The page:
Paper – So simple yet not. – Scribal Materials and Tools


Paper.

As people of the modern world we handle paper every day.  It is a seemingly simple thing ins’t it. Yet a quick study of paper shows that even talking about paper is much more complicated than one might think at first.  When we stop and think about it for a moment it make sense.   We have paper towels, toilet paper, tissue paper, printing paper, tracing paper, cardboard, card stock, packing paper, wrapping paper, water color paper, litmus paper, crepe paper, paper plates, paper cups and… its tiring just to think of the different kinds of paper there are.  No wonder how it can be complicated to talk about paper and the qualities of paper.  A glossary of terms would be very useful to have.  One of the easiest to use and understand online glossaries for terms having to do with paper can be found here on artpaper.com.

Today we are going to limit our conversation to paper that might be useful to us as calligraphers and as historical calligraphers.  And because I am more focused on “European” styles of calligraphy we will focus more on the papers that are used for that.  I have great respect for middle eastern, African and oriental cultures, their writing and thus their writing surfaces, I just will not be focusing on those today.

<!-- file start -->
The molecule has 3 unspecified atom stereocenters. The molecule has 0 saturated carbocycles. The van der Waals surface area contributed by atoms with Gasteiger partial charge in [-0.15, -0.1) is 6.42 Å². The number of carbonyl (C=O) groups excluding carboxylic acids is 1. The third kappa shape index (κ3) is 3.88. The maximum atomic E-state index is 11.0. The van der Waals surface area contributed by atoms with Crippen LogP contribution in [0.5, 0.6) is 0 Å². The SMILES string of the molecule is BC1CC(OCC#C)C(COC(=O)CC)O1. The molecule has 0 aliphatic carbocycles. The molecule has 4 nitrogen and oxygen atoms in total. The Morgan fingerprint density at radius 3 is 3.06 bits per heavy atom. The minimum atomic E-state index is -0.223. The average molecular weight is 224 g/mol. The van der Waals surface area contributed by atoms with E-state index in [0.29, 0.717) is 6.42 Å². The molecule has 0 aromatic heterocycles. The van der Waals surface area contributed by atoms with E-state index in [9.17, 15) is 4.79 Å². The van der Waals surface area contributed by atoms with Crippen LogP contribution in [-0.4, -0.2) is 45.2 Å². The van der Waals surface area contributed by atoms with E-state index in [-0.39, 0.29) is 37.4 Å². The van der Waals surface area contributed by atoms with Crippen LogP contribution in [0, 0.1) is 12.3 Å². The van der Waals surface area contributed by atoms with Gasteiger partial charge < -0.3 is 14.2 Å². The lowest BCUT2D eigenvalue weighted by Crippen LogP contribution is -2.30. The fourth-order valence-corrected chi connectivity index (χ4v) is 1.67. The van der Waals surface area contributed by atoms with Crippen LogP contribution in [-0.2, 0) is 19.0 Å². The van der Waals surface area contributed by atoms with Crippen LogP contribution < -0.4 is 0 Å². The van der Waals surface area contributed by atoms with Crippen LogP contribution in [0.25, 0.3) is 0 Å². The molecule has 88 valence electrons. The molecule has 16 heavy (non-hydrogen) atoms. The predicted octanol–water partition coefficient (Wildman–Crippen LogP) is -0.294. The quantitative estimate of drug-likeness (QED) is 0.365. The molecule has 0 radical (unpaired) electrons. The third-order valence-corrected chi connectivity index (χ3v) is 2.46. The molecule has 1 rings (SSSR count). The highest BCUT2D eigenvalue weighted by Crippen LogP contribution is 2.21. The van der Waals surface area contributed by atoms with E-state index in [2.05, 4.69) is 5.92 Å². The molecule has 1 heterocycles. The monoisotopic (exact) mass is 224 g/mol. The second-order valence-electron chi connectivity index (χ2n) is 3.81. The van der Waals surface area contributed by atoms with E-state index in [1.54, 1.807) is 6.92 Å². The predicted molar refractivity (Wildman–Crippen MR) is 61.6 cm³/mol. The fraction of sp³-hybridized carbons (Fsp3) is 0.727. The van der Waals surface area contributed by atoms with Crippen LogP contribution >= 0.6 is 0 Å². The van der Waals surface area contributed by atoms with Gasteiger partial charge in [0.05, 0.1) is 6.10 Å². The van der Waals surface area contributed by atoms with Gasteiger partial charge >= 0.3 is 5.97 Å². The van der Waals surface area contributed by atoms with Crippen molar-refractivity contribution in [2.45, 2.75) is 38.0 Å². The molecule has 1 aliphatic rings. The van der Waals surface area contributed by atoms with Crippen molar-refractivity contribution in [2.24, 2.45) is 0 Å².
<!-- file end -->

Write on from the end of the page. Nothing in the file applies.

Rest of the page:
You walk up and grab some paper.  What is one of the first things you see describing the paper?

Weight

You will see paper listed as having a weight of 22 pounds, 120 pounds and other numbers as well.  Yet it is a single sheet of paper and it can’t possibly weigh much.  So what does “weight,” mean?  Some people believe that the weight of paper is a measurement of the thickness of the paper. While the weight of the paper is related to the thickness of the paper that isn’t completely accurate.  If the paper I am looking at is the same kind of paper from the same manufacturer then the heavier the weight the thicker the paper will be.  However, if I look at two different kinds of paper they both may have the same weight but one will probably be thinner than the other.  This has to do with the density of the materials in the paper and the process to make the paper being different.